"Which countries are ahead in 4G adoption?" "Since the markets are still shaping up, how could one forecast demand from the operators perspective, and rank order the markets using the operators and vendors current trials and knowledge?"
To our knowledge, this is the first study that is trying to conduct an early assessment of the 4G status of some of the most important telecom markets. The "4G readiness" is defined as an index, building upon the literature and the e-readiness concept as well as the non-market factors.
Along the same lines, we expect that a country's 4G high ranking could be more an status and indicator of innovation, supported with an advanced digital environment rather than a natural path of technological evolution.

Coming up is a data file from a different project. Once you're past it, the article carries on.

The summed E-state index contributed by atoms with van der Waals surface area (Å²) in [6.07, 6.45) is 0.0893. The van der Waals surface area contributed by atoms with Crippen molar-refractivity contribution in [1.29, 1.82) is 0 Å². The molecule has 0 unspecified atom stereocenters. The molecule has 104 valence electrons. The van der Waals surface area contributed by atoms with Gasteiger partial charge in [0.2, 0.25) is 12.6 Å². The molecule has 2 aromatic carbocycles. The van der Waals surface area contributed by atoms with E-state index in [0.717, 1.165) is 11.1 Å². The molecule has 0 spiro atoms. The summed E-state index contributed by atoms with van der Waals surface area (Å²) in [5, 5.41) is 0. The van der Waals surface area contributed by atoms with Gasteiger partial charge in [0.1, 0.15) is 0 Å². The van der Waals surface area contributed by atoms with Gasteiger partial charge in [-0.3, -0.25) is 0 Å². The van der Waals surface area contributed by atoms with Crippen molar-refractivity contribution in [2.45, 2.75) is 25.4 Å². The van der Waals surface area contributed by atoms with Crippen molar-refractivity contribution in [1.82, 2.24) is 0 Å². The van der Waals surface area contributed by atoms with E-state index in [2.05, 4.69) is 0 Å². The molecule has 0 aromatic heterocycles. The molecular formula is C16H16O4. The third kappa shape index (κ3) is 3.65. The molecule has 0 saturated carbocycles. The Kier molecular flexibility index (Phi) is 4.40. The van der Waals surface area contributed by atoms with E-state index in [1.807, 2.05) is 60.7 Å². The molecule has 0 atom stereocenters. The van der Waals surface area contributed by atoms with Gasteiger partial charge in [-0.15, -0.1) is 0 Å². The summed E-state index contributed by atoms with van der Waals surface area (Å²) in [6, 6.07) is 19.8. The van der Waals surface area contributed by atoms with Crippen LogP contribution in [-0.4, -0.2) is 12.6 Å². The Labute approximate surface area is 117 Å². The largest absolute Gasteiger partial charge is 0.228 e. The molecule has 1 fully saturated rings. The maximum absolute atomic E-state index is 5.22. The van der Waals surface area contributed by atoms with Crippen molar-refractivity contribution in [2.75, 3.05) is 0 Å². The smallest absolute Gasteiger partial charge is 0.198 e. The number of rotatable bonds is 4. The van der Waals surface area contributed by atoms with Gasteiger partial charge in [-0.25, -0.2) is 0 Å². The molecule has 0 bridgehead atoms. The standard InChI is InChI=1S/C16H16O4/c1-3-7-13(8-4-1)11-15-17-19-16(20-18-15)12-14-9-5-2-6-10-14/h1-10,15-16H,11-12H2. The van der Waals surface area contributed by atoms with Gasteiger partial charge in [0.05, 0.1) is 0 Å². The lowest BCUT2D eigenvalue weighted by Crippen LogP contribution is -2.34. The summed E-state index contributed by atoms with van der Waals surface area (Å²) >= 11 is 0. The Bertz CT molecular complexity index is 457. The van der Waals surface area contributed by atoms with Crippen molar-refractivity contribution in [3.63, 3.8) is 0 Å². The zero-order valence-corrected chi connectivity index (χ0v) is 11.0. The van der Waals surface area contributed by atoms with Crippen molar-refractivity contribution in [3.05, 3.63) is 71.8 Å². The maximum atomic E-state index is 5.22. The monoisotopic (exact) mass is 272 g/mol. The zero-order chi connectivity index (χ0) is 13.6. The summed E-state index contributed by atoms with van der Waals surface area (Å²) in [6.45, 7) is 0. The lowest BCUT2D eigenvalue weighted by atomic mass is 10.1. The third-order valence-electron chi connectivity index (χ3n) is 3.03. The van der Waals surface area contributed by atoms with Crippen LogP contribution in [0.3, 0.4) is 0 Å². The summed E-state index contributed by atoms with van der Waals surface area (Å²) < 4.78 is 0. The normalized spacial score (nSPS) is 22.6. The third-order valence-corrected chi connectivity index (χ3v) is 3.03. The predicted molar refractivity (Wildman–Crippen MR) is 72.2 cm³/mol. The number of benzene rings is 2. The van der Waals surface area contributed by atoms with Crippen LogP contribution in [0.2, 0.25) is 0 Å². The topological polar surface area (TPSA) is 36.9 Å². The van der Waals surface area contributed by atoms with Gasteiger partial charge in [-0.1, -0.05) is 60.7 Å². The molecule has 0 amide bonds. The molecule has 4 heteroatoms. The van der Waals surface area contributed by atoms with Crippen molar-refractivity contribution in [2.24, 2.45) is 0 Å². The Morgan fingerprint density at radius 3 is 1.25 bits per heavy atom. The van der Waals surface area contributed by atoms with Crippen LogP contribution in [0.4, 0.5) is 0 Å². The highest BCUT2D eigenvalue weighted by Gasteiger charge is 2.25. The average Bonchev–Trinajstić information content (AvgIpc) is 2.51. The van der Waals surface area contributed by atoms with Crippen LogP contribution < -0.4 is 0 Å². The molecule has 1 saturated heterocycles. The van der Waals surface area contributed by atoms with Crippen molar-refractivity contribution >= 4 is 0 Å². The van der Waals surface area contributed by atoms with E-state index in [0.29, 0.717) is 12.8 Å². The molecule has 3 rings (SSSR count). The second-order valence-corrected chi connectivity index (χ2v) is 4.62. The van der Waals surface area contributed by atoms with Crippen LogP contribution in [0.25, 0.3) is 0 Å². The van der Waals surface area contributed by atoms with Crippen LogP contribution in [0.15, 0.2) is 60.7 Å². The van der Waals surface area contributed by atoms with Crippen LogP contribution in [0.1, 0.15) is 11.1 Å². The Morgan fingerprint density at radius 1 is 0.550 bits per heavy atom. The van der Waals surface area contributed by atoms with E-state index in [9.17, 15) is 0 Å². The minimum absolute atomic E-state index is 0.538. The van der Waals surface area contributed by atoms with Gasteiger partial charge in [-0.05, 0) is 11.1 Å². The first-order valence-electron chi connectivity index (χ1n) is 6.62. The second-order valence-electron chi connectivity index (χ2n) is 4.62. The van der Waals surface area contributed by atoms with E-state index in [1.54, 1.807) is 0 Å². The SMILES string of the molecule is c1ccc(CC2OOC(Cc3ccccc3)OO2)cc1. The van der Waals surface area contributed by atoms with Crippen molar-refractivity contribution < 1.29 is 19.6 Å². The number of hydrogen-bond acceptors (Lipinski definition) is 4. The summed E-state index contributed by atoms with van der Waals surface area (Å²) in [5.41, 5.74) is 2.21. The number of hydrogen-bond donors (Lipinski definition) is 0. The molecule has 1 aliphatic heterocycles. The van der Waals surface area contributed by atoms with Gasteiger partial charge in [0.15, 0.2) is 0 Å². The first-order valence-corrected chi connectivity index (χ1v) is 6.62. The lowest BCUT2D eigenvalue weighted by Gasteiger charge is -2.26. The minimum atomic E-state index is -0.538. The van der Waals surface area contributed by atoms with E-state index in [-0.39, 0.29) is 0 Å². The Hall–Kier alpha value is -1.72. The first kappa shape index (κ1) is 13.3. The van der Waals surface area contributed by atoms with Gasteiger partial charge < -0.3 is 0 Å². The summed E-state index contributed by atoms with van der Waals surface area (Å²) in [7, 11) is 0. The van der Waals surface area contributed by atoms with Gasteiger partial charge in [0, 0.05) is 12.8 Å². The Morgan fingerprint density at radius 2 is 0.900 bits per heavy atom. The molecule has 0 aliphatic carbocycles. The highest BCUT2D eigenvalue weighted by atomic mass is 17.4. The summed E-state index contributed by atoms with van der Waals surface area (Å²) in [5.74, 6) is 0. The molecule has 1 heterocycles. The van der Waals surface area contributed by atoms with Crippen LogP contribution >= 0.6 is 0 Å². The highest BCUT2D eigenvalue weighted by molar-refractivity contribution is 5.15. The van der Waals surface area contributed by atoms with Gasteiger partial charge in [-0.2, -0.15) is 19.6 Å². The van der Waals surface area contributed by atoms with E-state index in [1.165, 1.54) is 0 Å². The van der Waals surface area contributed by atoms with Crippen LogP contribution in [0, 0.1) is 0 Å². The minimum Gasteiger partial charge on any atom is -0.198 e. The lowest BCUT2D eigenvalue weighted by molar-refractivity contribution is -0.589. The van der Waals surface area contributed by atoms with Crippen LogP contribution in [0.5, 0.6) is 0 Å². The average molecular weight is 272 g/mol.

Also, there are two categories of factors that are considered to drive the 4G readiness of each market including the technology and the consumer/business spending. We proportionally weigh each factor to the highest value (percentage of each index). We expect to observe major differences in the spectrum law from country to country, that play a role into the index's estimation but not a significant one, since the migration from HSPA to the LTE does not require any major regulatory changes but rather investment planning. The scalable bandwidth will allow the operators to migrate their networks and users from HSPA to LTE over time.